By Rob Potter
KIAMESHA LAKE September 13, 2002 The familiar sound of bowling pins scattering after being hit by a bowling ball could be heard throughout the building Wednesday afternoon at Kiamesha Lanes.
While leagues are starting at Kiamesha Lanes and other bowling establishments around the area, these were not league bowlers rolling the strikes or staring down difficult 7-10 splits.
Rather, a group of more experienced bowlers were enjoying some friendly competition on the lanes.
A total of 18 area senior citizens took to the lanes as part of the 11th Annual Sullivan County Senior Games. Created in 1992 by Irving Goldberg and Arthur Raymond, both of whom are now deceased, the games give area men and women who are at least 55 years of age a chance to display their athletic talents.
The games began on Monday and concluded yesterday with a luncheon and awards ceremony. Gold, silver and bronze medals were scheduled to be handed out to the winners at that ceremony.
This years Senior Games included events such as boccie, horseshoes, ping-pong, golf putting and a one-mile walk. Also included were the popular card games cribbage and pinochle.
The games are sponsored by approximately 40 county businesses and coordinated by a senior citizen committee and the Village of Monticello Recreation Department.
We have had well over 1,000 participants over the years, said Betsy Conaty, who is the Recreation Department Director. Its good to see all of these senior athletes competing each year. Some are very competitive, theyre right there looking over my shoulder while Im posting the event results. But we stress a friendly competition.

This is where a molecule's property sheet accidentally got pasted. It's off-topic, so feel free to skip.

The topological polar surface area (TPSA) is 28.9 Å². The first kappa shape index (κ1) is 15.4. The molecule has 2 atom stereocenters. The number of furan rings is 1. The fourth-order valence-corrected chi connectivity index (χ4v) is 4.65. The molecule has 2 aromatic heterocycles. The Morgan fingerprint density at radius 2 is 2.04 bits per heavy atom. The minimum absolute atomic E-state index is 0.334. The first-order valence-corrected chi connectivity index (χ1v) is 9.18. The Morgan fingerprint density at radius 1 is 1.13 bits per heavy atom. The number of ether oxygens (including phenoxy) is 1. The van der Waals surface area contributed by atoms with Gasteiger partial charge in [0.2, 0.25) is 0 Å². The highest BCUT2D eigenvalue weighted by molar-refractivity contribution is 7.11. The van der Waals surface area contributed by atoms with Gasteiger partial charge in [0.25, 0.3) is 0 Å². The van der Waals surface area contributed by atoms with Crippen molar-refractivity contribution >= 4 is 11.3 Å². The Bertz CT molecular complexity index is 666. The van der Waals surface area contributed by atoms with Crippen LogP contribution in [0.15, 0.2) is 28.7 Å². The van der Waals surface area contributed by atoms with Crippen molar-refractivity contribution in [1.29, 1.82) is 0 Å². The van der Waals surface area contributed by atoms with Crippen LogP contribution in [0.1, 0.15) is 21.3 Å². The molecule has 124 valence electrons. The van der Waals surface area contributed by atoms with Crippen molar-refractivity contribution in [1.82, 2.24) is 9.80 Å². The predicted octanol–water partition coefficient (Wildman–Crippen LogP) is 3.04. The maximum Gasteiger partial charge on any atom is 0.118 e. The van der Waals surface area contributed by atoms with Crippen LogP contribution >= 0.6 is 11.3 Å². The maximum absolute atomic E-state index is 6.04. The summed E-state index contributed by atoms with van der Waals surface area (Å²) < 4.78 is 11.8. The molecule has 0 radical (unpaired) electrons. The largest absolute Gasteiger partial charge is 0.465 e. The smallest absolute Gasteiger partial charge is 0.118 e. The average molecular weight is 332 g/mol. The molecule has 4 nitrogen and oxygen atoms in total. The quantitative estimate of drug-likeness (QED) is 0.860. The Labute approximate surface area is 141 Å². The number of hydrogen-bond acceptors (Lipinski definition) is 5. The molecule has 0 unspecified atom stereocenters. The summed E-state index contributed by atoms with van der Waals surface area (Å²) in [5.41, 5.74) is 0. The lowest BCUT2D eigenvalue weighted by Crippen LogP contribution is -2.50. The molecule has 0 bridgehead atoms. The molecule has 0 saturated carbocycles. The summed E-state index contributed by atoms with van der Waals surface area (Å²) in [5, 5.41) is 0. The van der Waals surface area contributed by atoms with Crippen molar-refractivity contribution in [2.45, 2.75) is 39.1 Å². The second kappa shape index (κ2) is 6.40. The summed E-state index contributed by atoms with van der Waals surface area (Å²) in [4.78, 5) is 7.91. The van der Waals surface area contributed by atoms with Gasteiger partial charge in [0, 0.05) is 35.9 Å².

Audrey Franz of Monticello has been competing in the games for six years. Franz noted that after she got skunked in the cribbage event earlier this week, her competitors gave her a gift a skunk Beanie Baby.
Its exercise and a little sociability, she said of the senior games. This is a nice group of people.
And a quick look at the scores confirmed that many of these seniors are no strangers to bowling alleys.
Leah Karasik of Monticello proudly noted that at the age of 83 she still bowls each week in a league at Kiamesha Lanes.
I started bowling in 1959, Karasik said. I love it.
Its nice that it started, Jack Davidson, a 75-year-old Wolf Lake resident, said of the senior games.
The fact that many of the seniors participating this year have also done so in past years underscores Conatys point about friendly competition.
Its good to see everybody again, said Jim Coffey of Ferndale, who will soon embark on a trip around the nation and into Canada with his wife, Karen, to participate in wheelchair basketball and wheelchair bowling tournaments.
Were friendly until the bell goes off, he added with a laugh.
Were all friends again afterwards, a smiling Karen Coffey said.